End Notes

[i] Charles T. Hagel, Quadrennial Defense Review (Washington, DC: U.S. Department of Defense, March 2014), III.

[ii] “Doctrine for Joint Operations 3-0," Washington DC: Joint Chiefs of Staff (2011), V9-V10.


About the Author(s)

Tom R. Przybelski is an infantry officer assigned to 2nd Marine Division.


Below I have tried to depict the "new normal" as the period in time in which the United States (for various reasons) is forced to seek the transformation of outlying states and societies -- more along modern western lines --

a. NOT via the voluntary decisions of native populations who, post-the Cold War, are "universally" inspired by our western ideas and example. But, rather,

b. Via the actions of determined governors/governments who -- working in our behalf -- must:

(1) Overcome the continuing appeal of each nations historical/traditional/indigenous ideas and examples. And, in spite of these,

(2) Achieve the necessary political, economic and social changes that we require anyway.

(3) This, at times, requiring the use of more-coercive (think force-of-arms) -- rather than more-inspirational -- means.

Thus, the same general problem as presented by America's 19th Century South and 19th Century West, to wit: the need to transform, "civilize" and, thereby, better incorporate, often against their will, these "outlying" portions of the realm.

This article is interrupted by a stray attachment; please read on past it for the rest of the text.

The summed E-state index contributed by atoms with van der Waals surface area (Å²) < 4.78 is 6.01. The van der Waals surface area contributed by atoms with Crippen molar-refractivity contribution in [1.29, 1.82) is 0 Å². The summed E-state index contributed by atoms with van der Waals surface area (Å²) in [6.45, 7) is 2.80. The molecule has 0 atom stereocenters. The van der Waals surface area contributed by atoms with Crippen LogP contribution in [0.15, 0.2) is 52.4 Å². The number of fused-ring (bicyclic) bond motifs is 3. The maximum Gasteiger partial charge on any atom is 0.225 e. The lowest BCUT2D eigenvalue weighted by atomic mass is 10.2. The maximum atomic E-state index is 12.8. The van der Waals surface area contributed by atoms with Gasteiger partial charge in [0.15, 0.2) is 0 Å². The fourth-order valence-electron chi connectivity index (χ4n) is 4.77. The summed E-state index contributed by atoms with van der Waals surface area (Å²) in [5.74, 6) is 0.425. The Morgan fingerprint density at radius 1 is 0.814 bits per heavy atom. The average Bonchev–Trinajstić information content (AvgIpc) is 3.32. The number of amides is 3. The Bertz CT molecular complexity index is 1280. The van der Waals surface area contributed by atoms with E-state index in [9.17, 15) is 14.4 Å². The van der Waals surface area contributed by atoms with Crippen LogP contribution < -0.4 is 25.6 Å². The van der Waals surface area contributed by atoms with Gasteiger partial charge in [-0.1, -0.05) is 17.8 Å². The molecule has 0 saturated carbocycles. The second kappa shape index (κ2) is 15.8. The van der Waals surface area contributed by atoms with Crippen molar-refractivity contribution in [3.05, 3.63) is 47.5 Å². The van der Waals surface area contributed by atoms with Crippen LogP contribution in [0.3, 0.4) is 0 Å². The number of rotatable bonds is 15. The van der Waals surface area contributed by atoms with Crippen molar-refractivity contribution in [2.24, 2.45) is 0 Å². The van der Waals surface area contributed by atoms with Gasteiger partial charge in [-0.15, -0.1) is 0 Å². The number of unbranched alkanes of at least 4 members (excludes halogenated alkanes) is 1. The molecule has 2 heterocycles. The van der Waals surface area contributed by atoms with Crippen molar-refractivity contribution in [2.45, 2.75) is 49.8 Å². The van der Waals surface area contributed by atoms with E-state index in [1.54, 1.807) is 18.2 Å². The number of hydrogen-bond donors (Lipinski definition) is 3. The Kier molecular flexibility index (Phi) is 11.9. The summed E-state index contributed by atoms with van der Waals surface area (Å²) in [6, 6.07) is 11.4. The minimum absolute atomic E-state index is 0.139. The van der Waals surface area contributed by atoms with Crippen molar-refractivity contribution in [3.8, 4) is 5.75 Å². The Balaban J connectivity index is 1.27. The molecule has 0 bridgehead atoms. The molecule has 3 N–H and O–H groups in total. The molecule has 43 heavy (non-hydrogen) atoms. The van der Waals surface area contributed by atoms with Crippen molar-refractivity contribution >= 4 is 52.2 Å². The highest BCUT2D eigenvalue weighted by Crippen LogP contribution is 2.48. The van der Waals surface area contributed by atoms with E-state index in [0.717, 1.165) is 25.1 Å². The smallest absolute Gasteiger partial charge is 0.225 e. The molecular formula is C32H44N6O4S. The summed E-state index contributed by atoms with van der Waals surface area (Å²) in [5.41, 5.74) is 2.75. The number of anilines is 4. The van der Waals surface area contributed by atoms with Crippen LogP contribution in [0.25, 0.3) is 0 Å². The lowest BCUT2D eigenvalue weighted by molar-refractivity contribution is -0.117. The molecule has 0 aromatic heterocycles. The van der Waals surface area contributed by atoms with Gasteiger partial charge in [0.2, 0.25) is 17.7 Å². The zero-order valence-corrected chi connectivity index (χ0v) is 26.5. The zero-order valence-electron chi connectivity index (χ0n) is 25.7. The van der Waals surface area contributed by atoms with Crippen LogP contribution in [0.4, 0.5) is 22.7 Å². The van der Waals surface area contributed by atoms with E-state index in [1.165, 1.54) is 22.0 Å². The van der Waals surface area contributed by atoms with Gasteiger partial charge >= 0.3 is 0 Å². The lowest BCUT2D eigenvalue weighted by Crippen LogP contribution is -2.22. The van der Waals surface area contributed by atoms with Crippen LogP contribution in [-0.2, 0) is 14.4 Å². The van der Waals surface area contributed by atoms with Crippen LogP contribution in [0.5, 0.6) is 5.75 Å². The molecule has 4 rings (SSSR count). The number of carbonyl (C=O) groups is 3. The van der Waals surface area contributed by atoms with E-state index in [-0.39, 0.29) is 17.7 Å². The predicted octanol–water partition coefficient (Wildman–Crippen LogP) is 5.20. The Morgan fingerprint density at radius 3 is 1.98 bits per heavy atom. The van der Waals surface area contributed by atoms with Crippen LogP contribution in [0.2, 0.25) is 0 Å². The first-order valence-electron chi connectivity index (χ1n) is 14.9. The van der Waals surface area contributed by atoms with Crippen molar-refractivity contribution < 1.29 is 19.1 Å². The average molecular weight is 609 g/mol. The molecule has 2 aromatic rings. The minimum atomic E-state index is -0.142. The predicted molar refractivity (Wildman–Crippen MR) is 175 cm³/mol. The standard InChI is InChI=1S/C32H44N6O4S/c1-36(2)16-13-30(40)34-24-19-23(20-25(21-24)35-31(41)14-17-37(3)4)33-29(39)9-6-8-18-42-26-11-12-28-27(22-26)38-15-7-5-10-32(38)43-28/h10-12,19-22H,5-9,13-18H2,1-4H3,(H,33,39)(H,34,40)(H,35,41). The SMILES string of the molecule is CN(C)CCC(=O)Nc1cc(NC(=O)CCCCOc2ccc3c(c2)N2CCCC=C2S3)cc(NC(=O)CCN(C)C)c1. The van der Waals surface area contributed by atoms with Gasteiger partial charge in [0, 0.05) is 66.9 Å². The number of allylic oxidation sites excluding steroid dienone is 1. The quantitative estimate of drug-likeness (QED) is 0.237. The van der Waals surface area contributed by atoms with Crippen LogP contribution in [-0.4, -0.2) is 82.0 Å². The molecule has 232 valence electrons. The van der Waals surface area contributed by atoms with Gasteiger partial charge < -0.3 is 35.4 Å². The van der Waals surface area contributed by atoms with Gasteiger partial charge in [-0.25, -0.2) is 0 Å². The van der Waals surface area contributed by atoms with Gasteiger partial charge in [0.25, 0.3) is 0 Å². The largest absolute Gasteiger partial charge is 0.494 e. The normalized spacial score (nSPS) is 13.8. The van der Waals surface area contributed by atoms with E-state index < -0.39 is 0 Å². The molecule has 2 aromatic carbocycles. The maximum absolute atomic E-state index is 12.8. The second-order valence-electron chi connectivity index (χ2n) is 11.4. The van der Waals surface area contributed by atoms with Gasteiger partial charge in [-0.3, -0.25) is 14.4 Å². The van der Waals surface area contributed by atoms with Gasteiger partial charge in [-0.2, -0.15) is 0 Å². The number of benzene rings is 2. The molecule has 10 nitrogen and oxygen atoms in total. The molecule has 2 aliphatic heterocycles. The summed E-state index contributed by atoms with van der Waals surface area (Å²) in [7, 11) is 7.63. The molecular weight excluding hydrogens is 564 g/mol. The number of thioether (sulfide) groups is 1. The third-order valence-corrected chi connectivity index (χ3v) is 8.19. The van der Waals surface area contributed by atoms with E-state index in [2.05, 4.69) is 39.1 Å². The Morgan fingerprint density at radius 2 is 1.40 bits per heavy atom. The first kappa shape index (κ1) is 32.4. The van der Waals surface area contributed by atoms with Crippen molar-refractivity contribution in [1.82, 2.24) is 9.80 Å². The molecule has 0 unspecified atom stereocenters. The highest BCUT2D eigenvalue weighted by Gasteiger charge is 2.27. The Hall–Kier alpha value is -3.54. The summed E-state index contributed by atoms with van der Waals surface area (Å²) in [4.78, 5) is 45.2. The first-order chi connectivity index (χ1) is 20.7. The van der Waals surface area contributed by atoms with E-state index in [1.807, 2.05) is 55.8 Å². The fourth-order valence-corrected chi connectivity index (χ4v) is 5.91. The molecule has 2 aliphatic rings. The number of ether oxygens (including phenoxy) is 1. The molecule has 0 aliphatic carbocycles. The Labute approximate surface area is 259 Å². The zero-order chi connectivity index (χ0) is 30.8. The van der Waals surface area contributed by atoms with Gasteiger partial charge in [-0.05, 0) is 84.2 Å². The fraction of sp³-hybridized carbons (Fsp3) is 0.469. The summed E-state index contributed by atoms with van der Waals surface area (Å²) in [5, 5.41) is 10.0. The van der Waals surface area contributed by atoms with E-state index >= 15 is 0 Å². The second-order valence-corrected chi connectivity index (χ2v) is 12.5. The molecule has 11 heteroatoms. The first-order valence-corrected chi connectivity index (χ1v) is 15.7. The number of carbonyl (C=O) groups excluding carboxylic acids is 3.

These such measures/requirements/actions today being played out again -- but now on the world stage -- and now with America's military forces being deployed/employed in more of an advising, enabling and backstopping role?

Bill C.

Tue, 09/30/2014 - 12:46pm

(I have cleaned this up a little bit and added some things.)

Based on my ideas at my comment below, let us look at how we might do, for example, political warfare but in an era in which one's "big guns" -- (1) the idea of the shining (western) city on the hill and (2) the idea of universal (western) values -- have fallen flat on their face and/or have shown themselves to do more harm than good.

Post-the Cold War -- as we pressed forward with what we thought were our "big guns" (our way of life, our way of governance and our values, attitudes and beliefs) -- we thought that these would be all that we would need to achieve our political objective, to wit: the transformation of outlying states and societies more along modern western lines.